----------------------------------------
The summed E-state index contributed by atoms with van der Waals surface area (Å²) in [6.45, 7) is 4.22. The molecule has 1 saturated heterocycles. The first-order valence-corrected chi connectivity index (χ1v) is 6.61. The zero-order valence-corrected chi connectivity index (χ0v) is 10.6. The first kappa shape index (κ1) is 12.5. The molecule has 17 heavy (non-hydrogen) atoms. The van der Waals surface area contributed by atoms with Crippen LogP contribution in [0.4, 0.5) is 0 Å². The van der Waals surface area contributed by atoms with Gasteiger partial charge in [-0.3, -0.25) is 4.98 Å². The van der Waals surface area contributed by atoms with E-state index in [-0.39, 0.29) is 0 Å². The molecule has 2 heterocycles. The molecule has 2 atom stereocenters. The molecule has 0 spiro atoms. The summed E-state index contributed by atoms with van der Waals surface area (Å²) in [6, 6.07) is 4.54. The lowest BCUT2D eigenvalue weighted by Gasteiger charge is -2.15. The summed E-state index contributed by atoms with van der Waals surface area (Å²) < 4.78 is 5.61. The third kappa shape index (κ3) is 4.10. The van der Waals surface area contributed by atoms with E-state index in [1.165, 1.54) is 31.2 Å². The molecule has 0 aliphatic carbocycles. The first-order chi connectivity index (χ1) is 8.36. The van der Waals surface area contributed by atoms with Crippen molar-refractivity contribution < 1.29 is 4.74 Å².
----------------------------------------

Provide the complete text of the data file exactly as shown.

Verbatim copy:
The summed E-state index contributed by atoms with van der Waals surface area (Å²) in [6.45, 7) is 4.22. The molecule has 1 saturated heterocycles. The first-order valence-corrected chi connectivity index (χ1v) is 6.61. The zero-order valence-corrected chi connectivity index (χ0v) is 10.6. The first kappa shape index (κ1) is 12.5. The molecule has 17 heavy (non-hydrogen) atoms. The van der Waals surface area contributed by atoms with Crippen LogP contribution in [0.4, 0.5) is 0 Å². The van der Waals surface area contributed by atoms with Gasteiger partial charge in [-0.3, -0.25) is 4.98 Å². The van der Waals surface area contributed by atoms with E-state index in [-0.39, 0.29) is 0 Å². The molecule has 2 heterocycles. The molecule has 2 atom stereocenters. The molecule has 0 spiro atoms. The summed E-state index contributed by atoms with van der Waals surface area (Å²) in [6, 6.07) is 4.54. The lowest BCUT2D eigenvalue weighted by Gasteiger charge is -2.15. The summed E-state index contributed by atoms with van der Waals surface area (Å²) < 4.78 is 5.61. The third kappa shape index (κ3) is 4.10. The van der Waals surface area contributed by atoms with E-state index in [1.165, 1.54) is 31.2 Å². The molecule has 0 aliphatic carbocycles. The first-order chi connectivity index (χ1) is 8.36. The van der Waals surface area contributed by atoms with Crippen molar-refractivity contribution < 1.29 is 4.74 Å².